Behavioral and Neural Correlates of Conditioned Pain Modulation in the Human Brainstem and Cervical Spinal Cord Using Functional Magnetic Resonance Imaging

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Cotoi, Andreea
CPM/DNIC , Human , Brainstem , Pain , fMRI , Spinal Cord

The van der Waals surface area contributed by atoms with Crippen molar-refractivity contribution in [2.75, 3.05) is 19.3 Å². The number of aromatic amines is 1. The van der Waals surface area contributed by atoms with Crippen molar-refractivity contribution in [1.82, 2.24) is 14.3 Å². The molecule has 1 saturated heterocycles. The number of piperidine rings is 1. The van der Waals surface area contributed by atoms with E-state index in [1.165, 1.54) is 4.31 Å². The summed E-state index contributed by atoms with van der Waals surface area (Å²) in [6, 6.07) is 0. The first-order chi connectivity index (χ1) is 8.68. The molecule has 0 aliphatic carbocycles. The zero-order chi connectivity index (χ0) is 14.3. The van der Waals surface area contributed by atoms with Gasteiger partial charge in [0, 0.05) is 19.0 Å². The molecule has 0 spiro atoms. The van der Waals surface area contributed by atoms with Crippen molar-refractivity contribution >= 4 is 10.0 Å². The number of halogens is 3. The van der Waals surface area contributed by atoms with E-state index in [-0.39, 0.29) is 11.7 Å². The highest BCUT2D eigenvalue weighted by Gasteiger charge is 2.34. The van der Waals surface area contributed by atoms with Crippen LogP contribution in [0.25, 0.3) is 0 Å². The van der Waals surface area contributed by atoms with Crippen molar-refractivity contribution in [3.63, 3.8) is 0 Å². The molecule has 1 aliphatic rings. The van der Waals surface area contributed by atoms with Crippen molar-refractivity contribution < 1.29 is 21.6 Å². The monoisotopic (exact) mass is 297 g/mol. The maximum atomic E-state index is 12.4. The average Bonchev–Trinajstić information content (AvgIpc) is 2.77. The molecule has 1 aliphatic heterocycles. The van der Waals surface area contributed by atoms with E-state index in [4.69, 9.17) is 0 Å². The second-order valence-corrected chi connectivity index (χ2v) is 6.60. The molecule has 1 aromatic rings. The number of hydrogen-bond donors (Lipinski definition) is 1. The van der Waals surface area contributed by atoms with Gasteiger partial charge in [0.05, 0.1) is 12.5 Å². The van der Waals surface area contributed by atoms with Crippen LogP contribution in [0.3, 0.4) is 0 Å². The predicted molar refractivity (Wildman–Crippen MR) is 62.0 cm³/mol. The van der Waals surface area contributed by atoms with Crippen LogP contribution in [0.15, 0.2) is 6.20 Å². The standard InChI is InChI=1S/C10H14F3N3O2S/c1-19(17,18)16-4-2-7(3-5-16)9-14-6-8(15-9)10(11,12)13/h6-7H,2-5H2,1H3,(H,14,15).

When one noxious stimulus is coupled with a second noxious stimulus applied to a remote region of the body relative to the first stimulus, the perception of pain is reduced. This phenomenon is termed conditioned pain modulation (CPM) and it’s thought to engage descending inhibitory controls originating in the brainstem which modulate pain processing pathways, resulting in a decrease in pain. This thesis explores the CPM effect in humans, to further our understanding of pain modulation within the central nervous system (CNS). Previous research reveals that CPM evokes pain inhibition in the majority of healthy pain-free individuals, while recent studies have shown that a significant proportion of healthy individuals also demonstrate pain facilitatory responses similar to those exhibited by individuals with chronic pain. Currently, no imaging studies have exclusively explored subcortical changes in activity evoked by the CPM paradigm. Therefore, this thesis delves into uncovering the changes in the brainstem and spinal cord activity in response to the CPM paradigm by investigating the behavioral and neural responses of healthy females using functional magnetic resonance imaging (fMRI). CPM was induced by delivering a heat test stimulus to the right thenar eminence and a cold conditioning stimulus to the left thenar eminence simultaneously, in 25 females aged 27.6 ± 7.82, while obtaining behavioral and imaging data. We found that the CPM paradigm evoked a significant reduction in perceived pain coupled with significantly greater blood oxygenation-level dependent (BOLD) responses in the PAG, RVM, DRt and the DH of the spinal cord, compared to the control condition, where only the heat test stimulus was delivered. Furthermore, the connectivity between these regions was greater during CPM than during the control condition. Lastly, we found significant differences in the behavioral and neural responses between individuals demonstrating pain inhibition and those demonstrating pain facilitation in response to CPM. Furthermore, connectivity findings suggest that different networks are engaged when experiencing an enhanced perception of pain compared to when the pain is reduced during CPM. These findings enhance our current knowledge of the subcortical network involved in CPM, and provide novel insights into the neural correlates of pain modulation.
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